May 15th, 2012
Judah Bible Curriculum isn’t an open-and-go standard Bible study, instead it is geared to encourage you as the parent to explore the Bible for yourself with major themes called ‘keys’ in mind and then use what you’ve learned to teach your children in a notebooking-style approach.
Designed to be used for all ages (K-12) the program relies upon drawings, narration, and scribe tasks performed by the parent in the earlier grades with independent work being completed by older children for their notebook binders as they grow in skill and ability. Since you’ll have to do more work yourself for your younger ones you may wish to keep it very formal for them until they are able to tackle more themselves (this is what we do).
The program itself has somewhat of a Principle-approach flavor. Rather than focusing on the big ‘W’s that many programs do (Who, What, Where, When, Why), the course goes further into examining self-governance, the kingdom of God, liberty, and other big topics. There is definitely a strong ideological leaning that undergirds the curriculum as parents are guided to study these themes and topics for themselves, so make sure this approach is a good fit for your family. Personally, I find it fascinating, as God has been leading me into deeper considerations of government and its role in the individual believer’s life over the past few months.
I will say, that this isn’t an open-and-go program, it scripted at all, it doesn’t come with prepared questions (it does come with some simply designed prepared pages for notebooking), but it’s instead built around a series of general concepts and ideas about teaching the Word of God to your children that are laid out in the 100-page manual.
The Bible serves as the textbook itself (though other resources are certainly encouraged like dictionaries, maps, coloring pages etc.), and is divided into five major themes
(taught each year) that are divided into various keys: key individuals, events, institutions, and documents (not all of these keys will be explored at once, but rather used somewhat rotationally as the years go by). The major themes are broken into suggested weekly topics to spread the study of these major sections of the Bible throughout the year. Not all parts of the Bible will be studied, but rather those considered key to the themes being explored: creation, the plan of redemption begins, the kingdom of Israel, kingdom of God, and the early church. Suggested memory verses, blank key sheets, and filled out samples are also provided.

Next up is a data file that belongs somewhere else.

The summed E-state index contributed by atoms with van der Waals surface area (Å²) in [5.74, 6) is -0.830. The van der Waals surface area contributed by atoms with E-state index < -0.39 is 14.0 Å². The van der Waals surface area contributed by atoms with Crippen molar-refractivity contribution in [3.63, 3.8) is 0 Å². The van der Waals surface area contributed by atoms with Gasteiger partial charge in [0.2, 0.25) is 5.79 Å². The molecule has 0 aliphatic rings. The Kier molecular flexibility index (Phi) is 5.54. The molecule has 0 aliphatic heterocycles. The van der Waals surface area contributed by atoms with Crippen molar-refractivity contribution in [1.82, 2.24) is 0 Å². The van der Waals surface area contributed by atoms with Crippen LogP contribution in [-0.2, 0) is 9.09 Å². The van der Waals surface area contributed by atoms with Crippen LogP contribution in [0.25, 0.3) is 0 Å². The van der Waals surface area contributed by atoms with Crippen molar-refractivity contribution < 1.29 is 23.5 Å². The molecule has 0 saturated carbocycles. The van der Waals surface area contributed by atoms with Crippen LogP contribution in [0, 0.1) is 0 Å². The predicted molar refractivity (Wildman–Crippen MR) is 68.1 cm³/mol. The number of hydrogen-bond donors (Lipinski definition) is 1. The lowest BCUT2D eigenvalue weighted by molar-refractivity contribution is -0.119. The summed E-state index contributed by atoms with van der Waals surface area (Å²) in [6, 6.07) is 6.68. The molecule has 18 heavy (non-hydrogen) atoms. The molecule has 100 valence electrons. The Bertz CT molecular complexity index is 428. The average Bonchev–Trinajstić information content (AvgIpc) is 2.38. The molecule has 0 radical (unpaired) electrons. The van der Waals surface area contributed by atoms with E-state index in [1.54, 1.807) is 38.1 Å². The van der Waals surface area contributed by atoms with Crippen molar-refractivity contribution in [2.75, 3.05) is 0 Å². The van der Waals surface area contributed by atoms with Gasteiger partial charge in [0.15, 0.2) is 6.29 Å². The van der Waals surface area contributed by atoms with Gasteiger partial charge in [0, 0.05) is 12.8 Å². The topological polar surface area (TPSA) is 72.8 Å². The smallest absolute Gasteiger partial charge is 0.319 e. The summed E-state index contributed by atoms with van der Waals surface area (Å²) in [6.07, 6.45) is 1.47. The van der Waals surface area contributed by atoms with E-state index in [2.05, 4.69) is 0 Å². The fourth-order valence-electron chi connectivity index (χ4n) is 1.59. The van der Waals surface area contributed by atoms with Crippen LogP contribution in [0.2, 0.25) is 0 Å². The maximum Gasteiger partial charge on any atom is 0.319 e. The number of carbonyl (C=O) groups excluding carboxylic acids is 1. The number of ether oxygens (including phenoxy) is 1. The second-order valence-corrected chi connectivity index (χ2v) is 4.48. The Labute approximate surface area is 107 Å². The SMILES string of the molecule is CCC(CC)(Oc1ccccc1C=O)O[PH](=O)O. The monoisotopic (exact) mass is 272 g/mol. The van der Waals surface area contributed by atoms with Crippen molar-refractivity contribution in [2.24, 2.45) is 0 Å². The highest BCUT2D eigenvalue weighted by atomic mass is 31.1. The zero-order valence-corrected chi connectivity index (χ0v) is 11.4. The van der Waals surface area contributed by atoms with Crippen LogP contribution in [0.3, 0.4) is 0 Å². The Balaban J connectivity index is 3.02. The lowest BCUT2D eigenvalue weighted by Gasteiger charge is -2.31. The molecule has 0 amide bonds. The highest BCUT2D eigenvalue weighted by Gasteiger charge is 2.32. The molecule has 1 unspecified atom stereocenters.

A 60-page booklet of notebooking ideas is included for the elementary grade that gives you real samples of completed work by elementary-aged children that may serve as a springboard for your own family’s work. This program may be best for confident or experienced homeschoolers who feel capable of striking out on their own with a general guiding philosophy and scope and sequence to direct their steps.
The included teacher training audio files often sound as though they were delivered to private Christian schools instead of a homeschooling audience working in the home/family setting). The program itself also reflects some of these leanings because each grade is told to study through it’s own themes each year rather than keeping the family together – there is a note that homeschoolers should disregard the grade level schedules and just teach the whole family the same weekly theme (I wholeheartedly agree). Here is a link to the scope and sequence – families can simply work through the different keys together each year, so starting with the first row the first year, then moving to the second row together the next year etc.
I found many of the program’s assertions on the nature of self-governance fascinating – many thoughts were put forward that I hadn’t previously considered. The teacher training audios were greatly enjoyed both by myself and my husband, who is also passionately interested in exploring governance from a variety of angles. There is also a strong emphasis on building character by exploring how God worked in and through key individuals to influence the world around them.
The underlying philosophy of the scriptures being of primary importance in education rings very true with our own ideals. Parents willing to invest a large amount of time learning and familiarizing themselves with the program and finding a way to make it work for their families could use their studies of the scriptures to incorporate many typically separate subjects into their Bible studies. Copywork, narration (both oral and written), and other skills could all be integrated along with the study of the Bible in the notebook students create for themselves.
However, busy families needing more open-and-go resources will likely find getting the program started a bit difficult. The teaching guidelines presented can be hard to picture in action without learning how best to use the program as you actually implement it.
The program can be purchased digitally for $44.00 or in a physical format for $69.00. There’s a lot to read on their website – so look around!
Don’t forget to visit the TOS Crew blog for more reviews of the Judah Bible Curriculum.
Disclosure: I received a digital copy of this product in order to write this review. All thoughts and opinions are my own.